England: Lake District 2006.
(The photos are a collection from all the peaks we climbed, not just the ones from this story. Sorry I didn’t own a better camera back then).
The mist swirled around as the wind howled and rain fretted. We ate standing, as it was too wet and cold to sit. I devoured more lettuce wrapped around blobs of apricot and cranberry chutney, with two-day-old bread for ballast.
We set out into the mist. We could see the path in front for about a metre – enough to stay on the track, mostly; certainly not enough to be sure of anything much. Luckily this was our second summitting of Sca Fell, so I knew roughly which shapes might emerge out of the mist and which way the land might be expected to slope. But we were climbing England’s second highest mountain, so the general idea was “up”, except that often to go up, one needs to go around or down, and climbing steep slippery rocks that go up but into a cliff face is not a great help.
I seemed to manage to keep us on course, and in moments of doubt, ghostly figures of other climbers on the same route would appear out of the fog on their descent, or we would overtake their shadowy forms as they stumbled over the slippery rocks or laboured up the slope, and we would know we were on track. There was a wonderful camaraderie amongst those on the mountain. I’m sure that only in England can you climb a remote mountain in the foulest possible weather and find a queue on the steepest slopes.
“I think we’d better sit here and take stock,” I said, as we found the first ledge of rock big enough to accommodate us in over half an hour of scaling slippery waterfalls in the mist. We were supposed to have undertaken a difficult but achievable scramble up the Pillar, keeping to the left of Pillar Rock, which dominates the landscape, or so the guide on climbing in this area says. There was no Pillar Rock in the mist – indeed, no Pillar. “The only problems will be encountered if one tries to climb to the right of the rock,” I had read the night before. Fine instructions if you can find this imposing massif. We didn’t, and so climbed to the right of the rock. As we sat there, I announced it might be a very long sit, as I was way too scared to attempt a descent without a rope, and I couldn’t find a way up. We had about three squares of chocolate left, and our uneaten lunch. Not much to last about 20 hours until a search party tried to rescue us.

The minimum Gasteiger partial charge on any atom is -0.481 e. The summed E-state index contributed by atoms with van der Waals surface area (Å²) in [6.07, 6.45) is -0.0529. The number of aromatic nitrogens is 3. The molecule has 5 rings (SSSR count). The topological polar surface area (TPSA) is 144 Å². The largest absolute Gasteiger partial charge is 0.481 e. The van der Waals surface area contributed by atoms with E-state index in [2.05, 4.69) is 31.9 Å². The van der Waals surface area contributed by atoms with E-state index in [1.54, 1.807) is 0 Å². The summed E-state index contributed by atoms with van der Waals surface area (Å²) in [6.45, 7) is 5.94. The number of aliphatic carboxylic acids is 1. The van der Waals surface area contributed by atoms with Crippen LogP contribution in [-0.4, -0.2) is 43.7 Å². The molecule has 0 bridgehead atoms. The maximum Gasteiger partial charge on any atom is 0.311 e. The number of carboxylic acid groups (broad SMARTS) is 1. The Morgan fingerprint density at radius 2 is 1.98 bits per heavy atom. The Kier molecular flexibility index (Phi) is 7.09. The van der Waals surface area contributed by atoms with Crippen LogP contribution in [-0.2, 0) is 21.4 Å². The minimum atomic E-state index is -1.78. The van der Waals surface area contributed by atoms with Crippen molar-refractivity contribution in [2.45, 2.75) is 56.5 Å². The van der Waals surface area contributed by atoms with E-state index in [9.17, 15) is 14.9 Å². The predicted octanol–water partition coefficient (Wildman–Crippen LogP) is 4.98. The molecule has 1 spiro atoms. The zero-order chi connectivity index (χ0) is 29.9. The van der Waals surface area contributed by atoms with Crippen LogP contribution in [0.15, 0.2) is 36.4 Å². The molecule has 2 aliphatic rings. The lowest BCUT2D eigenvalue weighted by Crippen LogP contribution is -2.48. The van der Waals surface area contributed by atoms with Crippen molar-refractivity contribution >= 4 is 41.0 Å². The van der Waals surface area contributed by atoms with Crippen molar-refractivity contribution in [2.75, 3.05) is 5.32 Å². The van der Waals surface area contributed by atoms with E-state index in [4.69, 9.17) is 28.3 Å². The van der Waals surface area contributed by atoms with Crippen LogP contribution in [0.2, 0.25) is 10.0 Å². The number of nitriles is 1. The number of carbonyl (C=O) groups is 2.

“No way,” was all I bothered saying. Both directly up and down were impossible, and to the left was a steep, impassable rock face. The route to the right was similarly blocked. Our only hope was diagonally right, but I needed chocolate before I tried our only chance of escape. Nice, Lindt, orange-almond chocolate. Then one can climb further.
We reached her and celebrated beside what we thought was the summit cairn, consuming our lunch now that we didn’t need it for dinner and breakfast and snacks during the night waiting for the rescue team. The mist was so thick we couldn’t see any other cairns, so after the refill, I set out in search of a way down – also precarious, as visibility was only about two metres. My search revealed that we had eaten about three metres away from the real summit cairn – invisible from our picnic spot. By making sure I stayed within earshot of Bruce, I circled until I found the next cairn in a progression, so we eventually found a route – we didn’t care which one. Any safe route down was welcome. The one I happened on also turned out to be the one I wanted, one that enabled us to also climb Great Scoat, Little Scoat, the Steeple and Haycock before descending, yielding yet more photos of blobs in the mist to add to my already considerable collection. The others at our YHA accommodation in the valley that night giggled with delight at the photos, so it seems they were a success.